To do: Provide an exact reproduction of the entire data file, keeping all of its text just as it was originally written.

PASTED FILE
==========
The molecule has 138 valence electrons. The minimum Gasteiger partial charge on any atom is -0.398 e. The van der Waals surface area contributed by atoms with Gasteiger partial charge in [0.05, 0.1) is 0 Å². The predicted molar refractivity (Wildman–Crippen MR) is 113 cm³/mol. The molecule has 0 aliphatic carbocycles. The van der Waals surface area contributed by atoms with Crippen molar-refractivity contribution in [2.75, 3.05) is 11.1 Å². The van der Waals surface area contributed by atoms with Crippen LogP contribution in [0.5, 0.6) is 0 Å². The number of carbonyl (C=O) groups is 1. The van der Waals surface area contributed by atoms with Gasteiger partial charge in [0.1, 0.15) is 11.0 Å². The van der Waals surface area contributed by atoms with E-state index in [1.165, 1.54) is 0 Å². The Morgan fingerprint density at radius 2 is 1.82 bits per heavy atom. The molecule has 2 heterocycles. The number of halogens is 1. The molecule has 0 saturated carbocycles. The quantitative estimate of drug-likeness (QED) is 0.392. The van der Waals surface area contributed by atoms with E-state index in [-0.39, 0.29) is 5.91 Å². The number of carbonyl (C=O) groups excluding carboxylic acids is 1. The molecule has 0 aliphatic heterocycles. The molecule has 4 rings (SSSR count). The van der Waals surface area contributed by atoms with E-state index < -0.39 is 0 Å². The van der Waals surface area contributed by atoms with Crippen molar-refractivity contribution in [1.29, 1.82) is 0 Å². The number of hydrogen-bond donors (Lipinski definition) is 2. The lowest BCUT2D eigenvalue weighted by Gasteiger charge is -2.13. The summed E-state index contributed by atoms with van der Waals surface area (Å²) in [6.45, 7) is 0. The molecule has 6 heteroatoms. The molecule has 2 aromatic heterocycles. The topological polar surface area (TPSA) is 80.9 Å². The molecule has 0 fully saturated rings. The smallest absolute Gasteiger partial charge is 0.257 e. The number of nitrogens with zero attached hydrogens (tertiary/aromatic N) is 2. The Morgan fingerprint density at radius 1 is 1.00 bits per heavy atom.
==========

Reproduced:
The molecule has 138 valence electrons. The minimum Gasteiger partial charge on any atom is -0.398 e. The van der Waals surface area contributed by atoms with Gasteiger partial charge in [0.05, 0.1) is 0 Å². The predicted molar refractivity (Wildman–Crippen MR) is 113 cm³/mol. The molecule has 0 aliphatic carbocycles. The van der Waals surface area contributed by atoms with Crippen molar-refractivity contribution in [2.75, 3.05) is 11.1 Å². The van der Waals surface area contributed by atoms with Crippen LogP contribution in [0.5, 0.6) is 0 Å². The number of carbonyl (C=O) groups is 1. The van der Waals surface area contributed by atoms with Gasteiger partial charge in [0.1, 0.15) is 11.0 Å². The van der Waals surface area contributed by atoms with E-state index in [1.165, 1.54) is 0 Å². The Morgan fingerprint density at radius 2 is 1.82 bits per heavy atom. The molecule has 2 heterocycles. The number of halogens is 1. The molecule has 0 saturated carbocycles. The quantitative estimate of drug-likeness (QED) is 0.392. The van der Waals surface area contributed by atoms with E-state index in [-0.39, 0.29) is 5.91 Å². The number of carbonyl (C=O) groups excluding carboxylic acids is 1. The molecule has 0 aliphatic heterocycles. The molecule has 4 rings (SSSR count). The van der Waals surface area contributed by atoms with E-state index < -0.39 is 0 Å². The van der Waals surface area contributed by atoms with Crippen molar-refractivity contribution in [1.29, 1.82) is 0 Å². The number of hydrogen-bond donors (Lipinski definition) is 2. The lowest BCUT2D eigenvalue weighted by Gasteiger charge is -2.13. The summed E-state index contributed by atoms with van der Waals surface area (Å²) in [6.45, 7) is 0. The molecule has 6 heteroatoms. The molecule has 2 aromatic heterocycles. The topological polar surface area (TPSA) is 80.9 Å². The molecule has 0 fully saturated rings. The smallest absolute Gasteiger partial charge is 0.257 e. The number of nitrogens with zero attached hydrogens (tertiary/aromatic N) is 2. The Morgan fingerprint density at radius 1 is 1.00 bits per heavy atom.